- Meeting abstract
- Open Access
Fast diagnostic test for the identification of an increased genetic predisposition to colon cancer (exemplified on a DNA test for recurrent mutations of the gene MMR)
© Kurzawski et al; licensee BioMed Central Ltd. 2012
- Published: 12 January 2012
- Colorectal Cancer
- Colon Cancer
- Lynch Syndrome
- Mismatch Repair
- Present Test
Hereditary nonpolyposis colorectal cancer (Lynch Syndrome, LS) is a genetic disorder, where family members are at high risk of developing cancer of the colon, endometrium, small intestine and urinary tract. The cause for LS is due to constitutional mutations in several mismatch repair genes (MMR) mainly in MLH1, MSH2 and MSH6.
The Polish population has been well characterized by a large study comprising ~1000 LS-suspected families. Most nucleotide substitutions (about 90%) were discovered mainly by DHPLC (denaturing high-performance liquid chromatography) or sequencing, whereas deletion of one or more exons (about 10% of all mutations) were detected mainly by MLPA (multiplex ligation-dependent probe amplification) [1, 2].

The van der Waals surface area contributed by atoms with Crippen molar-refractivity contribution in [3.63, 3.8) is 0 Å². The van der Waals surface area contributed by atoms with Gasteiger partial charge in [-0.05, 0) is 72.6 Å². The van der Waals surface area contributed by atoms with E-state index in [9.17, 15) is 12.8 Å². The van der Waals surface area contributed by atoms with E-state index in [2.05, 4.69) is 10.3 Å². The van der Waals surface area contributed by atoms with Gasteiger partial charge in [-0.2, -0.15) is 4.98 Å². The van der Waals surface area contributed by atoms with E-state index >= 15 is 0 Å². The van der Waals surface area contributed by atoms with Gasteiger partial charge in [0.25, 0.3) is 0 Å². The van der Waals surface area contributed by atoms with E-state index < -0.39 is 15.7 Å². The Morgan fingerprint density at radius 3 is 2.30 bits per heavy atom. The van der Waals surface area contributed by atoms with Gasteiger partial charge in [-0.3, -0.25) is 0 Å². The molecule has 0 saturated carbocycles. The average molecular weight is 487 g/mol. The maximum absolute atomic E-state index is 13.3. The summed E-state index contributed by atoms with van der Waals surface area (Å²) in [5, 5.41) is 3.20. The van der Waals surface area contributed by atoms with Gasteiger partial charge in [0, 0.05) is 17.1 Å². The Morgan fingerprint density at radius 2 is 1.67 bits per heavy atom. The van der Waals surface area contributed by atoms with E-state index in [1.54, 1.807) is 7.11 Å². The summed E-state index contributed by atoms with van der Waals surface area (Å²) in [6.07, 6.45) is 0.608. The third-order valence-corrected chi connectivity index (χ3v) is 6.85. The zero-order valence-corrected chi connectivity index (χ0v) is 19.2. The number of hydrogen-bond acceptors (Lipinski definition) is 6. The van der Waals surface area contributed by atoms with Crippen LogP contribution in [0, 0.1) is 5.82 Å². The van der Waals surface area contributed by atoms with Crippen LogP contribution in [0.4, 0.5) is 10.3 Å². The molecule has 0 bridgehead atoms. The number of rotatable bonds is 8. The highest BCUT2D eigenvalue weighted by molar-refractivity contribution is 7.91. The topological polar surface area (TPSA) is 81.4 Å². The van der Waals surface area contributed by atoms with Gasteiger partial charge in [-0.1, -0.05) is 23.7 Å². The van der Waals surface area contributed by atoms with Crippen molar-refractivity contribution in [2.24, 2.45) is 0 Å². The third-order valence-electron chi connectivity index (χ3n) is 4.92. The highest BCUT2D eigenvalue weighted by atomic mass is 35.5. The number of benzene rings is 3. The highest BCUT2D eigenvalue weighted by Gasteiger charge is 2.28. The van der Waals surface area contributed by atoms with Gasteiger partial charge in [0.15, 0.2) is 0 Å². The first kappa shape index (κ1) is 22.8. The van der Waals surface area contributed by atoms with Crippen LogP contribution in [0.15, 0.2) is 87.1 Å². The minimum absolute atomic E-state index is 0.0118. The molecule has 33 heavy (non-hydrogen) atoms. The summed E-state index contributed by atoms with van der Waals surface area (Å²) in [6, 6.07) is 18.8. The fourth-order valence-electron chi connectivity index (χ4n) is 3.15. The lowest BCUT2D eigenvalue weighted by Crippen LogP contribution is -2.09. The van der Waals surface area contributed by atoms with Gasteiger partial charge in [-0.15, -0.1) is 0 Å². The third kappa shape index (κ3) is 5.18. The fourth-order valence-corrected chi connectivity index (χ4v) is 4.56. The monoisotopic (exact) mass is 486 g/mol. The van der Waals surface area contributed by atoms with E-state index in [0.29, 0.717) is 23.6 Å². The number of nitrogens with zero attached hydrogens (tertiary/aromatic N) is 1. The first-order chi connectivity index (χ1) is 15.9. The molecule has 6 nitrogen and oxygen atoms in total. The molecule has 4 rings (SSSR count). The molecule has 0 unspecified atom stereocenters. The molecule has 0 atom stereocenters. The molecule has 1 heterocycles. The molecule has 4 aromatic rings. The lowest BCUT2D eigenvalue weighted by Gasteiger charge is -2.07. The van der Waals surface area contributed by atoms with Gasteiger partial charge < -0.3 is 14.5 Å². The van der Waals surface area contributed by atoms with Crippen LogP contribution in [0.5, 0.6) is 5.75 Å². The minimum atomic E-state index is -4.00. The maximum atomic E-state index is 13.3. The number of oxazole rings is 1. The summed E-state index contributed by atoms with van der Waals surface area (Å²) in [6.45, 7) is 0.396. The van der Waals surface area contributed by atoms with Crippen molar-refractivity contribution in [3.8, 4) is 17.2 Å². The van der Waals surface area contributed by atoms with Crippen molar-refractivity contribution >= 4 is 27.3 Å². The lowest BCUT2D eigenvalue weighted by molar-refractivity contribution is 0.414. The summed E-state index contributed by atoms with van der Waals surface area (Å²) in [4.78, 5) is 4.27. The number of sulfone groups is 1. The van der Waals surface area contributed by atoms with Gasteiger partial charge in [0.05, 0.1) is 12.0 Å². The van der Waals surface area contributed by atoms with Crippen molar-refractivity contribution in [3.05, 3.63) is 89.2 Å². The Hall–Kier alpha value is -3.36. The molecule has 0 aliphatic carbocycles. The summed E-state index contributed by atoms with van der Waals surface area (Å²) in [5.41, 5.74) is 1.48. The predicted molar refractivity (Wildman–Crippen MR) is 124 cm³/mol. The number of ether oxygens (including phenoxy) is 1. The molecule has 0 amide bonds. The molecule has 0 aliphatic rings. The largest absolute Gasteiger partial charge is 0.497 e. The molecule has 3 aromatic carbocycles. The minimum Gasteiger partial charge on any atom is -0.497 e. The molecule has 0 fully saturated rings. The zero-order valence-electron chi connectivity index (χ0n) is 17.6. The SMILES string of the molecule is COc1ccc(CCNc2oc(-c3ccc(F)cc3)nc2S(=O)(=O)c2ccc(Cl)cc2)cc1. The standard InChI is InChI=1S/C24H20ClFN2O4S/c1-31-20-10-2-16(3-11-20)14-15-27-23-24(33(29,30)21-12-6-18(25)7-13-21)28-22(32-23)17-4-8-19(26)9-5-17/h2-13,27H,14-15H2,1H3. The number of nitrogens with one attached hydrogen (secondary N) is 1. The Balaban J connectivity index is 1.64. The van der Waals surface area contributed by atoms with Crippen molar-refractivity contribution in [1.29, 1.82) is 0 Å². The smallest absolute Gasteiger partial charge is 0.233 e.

Over 60% families of the former study, which were affected by recurrent MMR mutations, were taken as a basis to design the following iPLEX/TaqMan test, that allows simultaneous testing of almost all recurrent mutations in only analysis  .
The drawback of this kind of analysis are the high costs of the machines (Sequenom), for which a reasonable cost-effectiveness is achieved only for large series of probes. Thus the approach is convenient only for high-throughput laboratories.
However the present approach is cost-effective even for testing individual patients. The present test, based on a Taqman PCR analysis, allows a fast identification of the 20 most frequent mutations of the genes MLH1 and MSH2. An analogous test for recurrent mutations of the gene APC could, in a similar way, accelerate the molecular diagnostic of predisposition to FAP.
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- Dymerska D, et al.: Combined iPLEX and TaqMan assays to screen for 45 common mutations in Lynch syndrome and FAP patients. J Mol Diag 2010, 12: 82–90. 10.2353/jmoldx.2010.090063View ArticleGoogle Scholar
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